When the first Steam Machines hit stores later this year, they will come from a variety of established PC hardware manufacturers, but not from Valve itself. The Wall Street Journal recently spoke with a number of those hardware companies about the Steam Machine plan, and found varying degrees of enthusiasm for the project.
Frank Azor, GM of Dell's Alienware brand, told the paper he plans to offer a Steam Machine, but isn't terribly optimistic about its impact on the bottom line.
"It's going to be very challenging," Azor said. "This will absolutely be the least profitable system we ever sell."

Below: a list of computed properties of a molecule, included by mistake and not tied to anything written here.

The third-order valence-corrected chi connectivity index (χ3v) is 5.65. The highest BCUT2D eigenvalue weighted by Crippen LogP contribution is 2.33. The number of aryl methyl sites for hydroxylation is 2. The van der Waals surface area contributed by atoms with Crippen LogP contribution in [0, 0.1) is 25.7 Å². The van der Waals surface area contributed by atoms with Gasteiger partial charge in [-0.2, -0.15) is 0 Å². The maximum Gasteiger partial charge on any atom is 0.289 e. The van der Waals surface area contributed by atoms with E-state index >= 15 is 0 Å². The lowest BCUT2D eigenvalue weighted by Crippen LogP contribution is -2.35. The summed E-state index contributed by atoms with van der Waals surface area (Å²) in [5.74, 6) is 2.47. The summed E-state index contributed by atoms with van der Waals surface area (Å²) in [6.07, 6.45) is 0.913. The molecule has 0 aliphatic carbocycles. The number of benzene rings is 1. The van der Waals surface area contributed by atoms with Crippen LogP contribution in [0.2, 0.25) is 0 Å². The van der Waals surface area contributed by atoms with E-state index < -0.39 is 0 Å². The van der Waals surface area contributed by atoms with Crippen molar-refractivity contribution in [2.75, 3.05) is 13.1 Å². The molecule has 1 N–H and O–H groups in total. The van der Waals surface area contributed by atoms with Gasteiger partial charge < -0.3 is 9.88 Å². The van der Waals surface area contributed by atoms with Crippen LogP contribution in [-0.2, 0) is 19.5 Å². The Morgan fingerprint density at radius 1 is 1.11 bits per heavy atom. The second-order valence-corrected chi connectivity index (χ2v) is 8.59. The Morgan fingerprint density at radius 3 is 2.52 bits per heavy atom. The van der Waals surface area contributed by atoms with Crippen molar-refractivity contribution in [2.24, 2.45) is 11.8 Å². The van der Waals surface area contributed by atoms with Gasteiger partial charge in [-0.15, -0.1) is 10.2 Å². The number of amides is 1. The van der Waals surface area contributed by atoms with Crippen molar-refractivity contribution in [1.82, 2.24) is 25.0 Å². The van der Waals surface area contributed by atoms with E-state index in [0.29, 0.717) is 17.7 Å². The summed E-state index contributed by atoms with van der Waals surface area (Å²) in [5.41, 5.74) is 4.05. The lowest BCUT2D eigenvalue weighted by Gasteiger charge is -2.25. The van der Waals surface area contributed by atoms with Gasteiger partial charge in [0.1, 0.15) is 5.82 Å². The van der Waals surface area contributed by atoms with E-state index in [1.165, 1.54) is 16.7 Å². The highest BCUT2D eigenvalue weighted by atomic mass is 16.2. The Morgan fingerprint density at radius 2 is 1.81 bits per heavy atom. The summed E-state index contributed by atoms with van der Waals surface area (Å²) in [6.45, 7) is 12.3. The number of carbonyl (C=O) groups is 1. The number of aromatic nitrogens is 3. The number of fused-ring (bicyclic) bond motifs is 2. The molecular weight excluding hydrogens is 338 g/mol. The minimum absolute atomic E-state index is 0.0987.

iBuyPower will also be selling its own Steam Machine--dubbed the SBX--but director of products and marketing Tuan Nguyen said he was skeptical about the proliferation of Steam Machines that will be hitting the market.
"It's like the Android phone marketplace," Nguyen said, "You have phones all over the place with wild specs and pricing."
Nguyen said the devices may perform better if Valve entered the market itself, much like Google has a line of Nexus phones and tablets it makes as a hardware investment in its Android software business.
Despite the misgivings, Azor said Alienware was on board with the Steam Machines in the hopes that there's a significant market of PC gamers eager to play the same titles from their couches. Falcon Northwest Computer Systems is similarly hopeful for Valve's entry into the living room, saying, "If anyone can do this, Valve can do it."